Celebrating 20 years of Bhavini Patel
Just over 20 years ago, Bhavini Patel walked onto the Welland factory floor for the second time. Her son was 2 months old. Her new role was as a machine operator, but unlike the last time, when she’d been in a temporary role, this time it was permanent. She didn’t realise at the time just how permanent.
Today Bhavini is a lead machine setter for half of our automated stoma product manufacturing lines. She’s responsible for training and managing the operating staff and making sure production targets are met. It’s been quite a journey, and as she says, “I never thought I’d be where I am now.” When she began the job she was armed with limited spoken English, studies in accountancy, and a drive to start a career.
“When I started at Welland, it was a small company. Two months after my son was born, I got a call from the agency who had placed me at Welland when I was temping. They said the company wanted me to come back. It was a tough decision because I’d just had my son, but I also really wanted to start working on a career, and I had liked Welland a lot. My parents-in-law were so supportive, they offered to take care of my son when my husband and I were at work. So, I went for it. I couldn’t have done it without their support.
“I started as a machine operator, then moved up to become a tool changer, then a machine setter, first for 1 line, then 2 then 3. As a machine setter you have to understand the whole production process. The next step was to manage people, and I became a lead setter.
“I’m really proud of my journey. I came from a small village in India, and I studied accountancy. I knew English, but only to read and write. My spoken English wasn’t great at all. All the tool names were new to me when I started. Spanners and Allen keys? It was so frustrating in the beginning! Since I started, we’ve managed to increase the output of our same machines by 3 or 4 times by improving things and changing how we work.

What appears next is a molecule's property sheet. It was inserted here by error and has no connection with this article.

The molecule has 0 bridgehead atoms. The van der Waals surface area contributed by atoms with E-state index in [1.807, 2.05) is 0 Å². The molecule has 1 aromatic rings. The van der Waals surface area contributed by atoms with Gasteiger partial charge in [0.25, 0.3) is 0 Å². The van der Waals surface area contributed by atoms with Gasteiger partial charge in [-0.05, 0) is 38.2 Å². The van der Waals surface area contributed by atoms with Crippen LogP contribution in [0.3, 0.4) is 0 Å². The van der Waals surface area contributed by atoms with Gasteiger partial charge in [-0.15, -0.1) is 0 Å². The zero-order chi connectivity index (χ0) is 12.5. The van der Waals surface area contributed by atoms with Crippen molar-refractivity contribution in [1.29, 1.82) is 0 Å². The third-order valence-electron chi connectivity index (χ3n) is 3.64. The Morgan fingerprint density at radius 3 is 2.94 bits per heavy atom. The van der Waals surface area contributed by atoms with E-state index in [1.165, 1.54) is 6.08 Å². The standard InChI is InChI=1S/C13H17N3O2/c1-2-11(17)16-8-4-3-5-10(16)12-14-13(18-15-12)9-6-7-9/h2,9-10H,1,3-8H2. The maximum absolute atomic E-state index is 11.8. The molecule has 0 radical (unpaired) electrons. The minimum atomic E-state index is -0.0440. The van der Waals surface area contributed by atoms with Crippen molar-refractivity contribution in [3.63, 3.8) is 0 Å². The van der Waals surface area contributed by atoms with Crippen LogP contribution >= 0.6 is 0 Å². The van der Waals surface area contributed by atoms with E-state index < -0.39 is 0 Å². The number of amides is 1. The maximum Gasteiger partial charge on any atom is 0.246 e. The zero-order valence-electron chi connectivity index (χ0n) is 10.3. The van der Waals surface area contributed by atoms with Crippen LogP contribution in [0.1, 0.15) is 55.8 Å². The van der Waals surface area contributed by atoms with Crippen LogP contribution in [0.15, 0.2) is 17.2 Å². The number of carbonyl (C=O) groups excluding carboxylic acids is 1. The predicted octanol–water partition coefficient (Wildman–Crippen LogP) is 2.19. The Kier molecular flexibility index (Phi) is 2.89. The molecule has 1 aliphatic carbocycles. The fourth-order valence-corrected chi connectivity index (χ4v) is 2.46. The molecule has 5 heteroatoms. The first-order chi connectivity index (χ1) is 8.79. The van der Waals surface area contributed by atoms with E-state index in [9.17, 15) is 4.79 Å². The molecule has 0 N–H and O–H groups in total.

“From the start I had a wonderful mentor – Nancy Vince, who is now the Assistant Production Manager at Welland. She has always helped and supported me. Really, the whole production team has been very supportive, and the company has invested in training me. I’ve recently completed the second level of our senior team leader development programme, to develop my leadership, communication and people management skills even further.
“I think I could also never have imagined 20 years ago how the people at Welland would become like my second family. The company has a great culture and is very accepting of all cultures. For example, a group of us who celebrate Diwali used to bring in food and celebrate together at work. Others in the team wanted to understand more and taste what we were eating, so we decided to organise a curry day to raise funds for charity. It was really successful, for the last one we raised £1,200 for St Catherine’s Hospice, and the company matched the money we raised.
“There are a number of Hindus in the team, and we were invited to perform a traditional ceremony on the land where the new Welland building was to be built some years ago, and then again before we entered the new building for the first time. That was special. I’d been speaking to one of the managers about our tradition of doing this for a new building, and a few days later they came back and asked me if I would do it for the company. So, I spoke to my team, and we arranged a little ceremony which my colleagues and I paid for because it was something we wanted to do. It’s things like this that make you feel valued and respected at Welland.”
Dave Margetts, our Operations Director, was part of Welland when Bhavini joined the team two decades ago: “It’s a privilege to have had Bhavini as a member of the operations team for the past 20 years. In that time, she has not only improved her own skills and abilities, but that of her team and the equipment they run. Bhavini is the most dedicated and motivated person I have had the pleasure to work with at Welland Medical.”
Bhavini attributes this motivation and her positive attitude to her mum: “She had seven daughters and was a model for us. My father died in his early 40s, so she bought us up. That was a hard task, raising seven daughters on your own! Thanks goes to my mum for giving me the values to do what I have.”
Bhavini, may we have the pleasure of your presence at Welland for many years to come. Thank you for staying with us!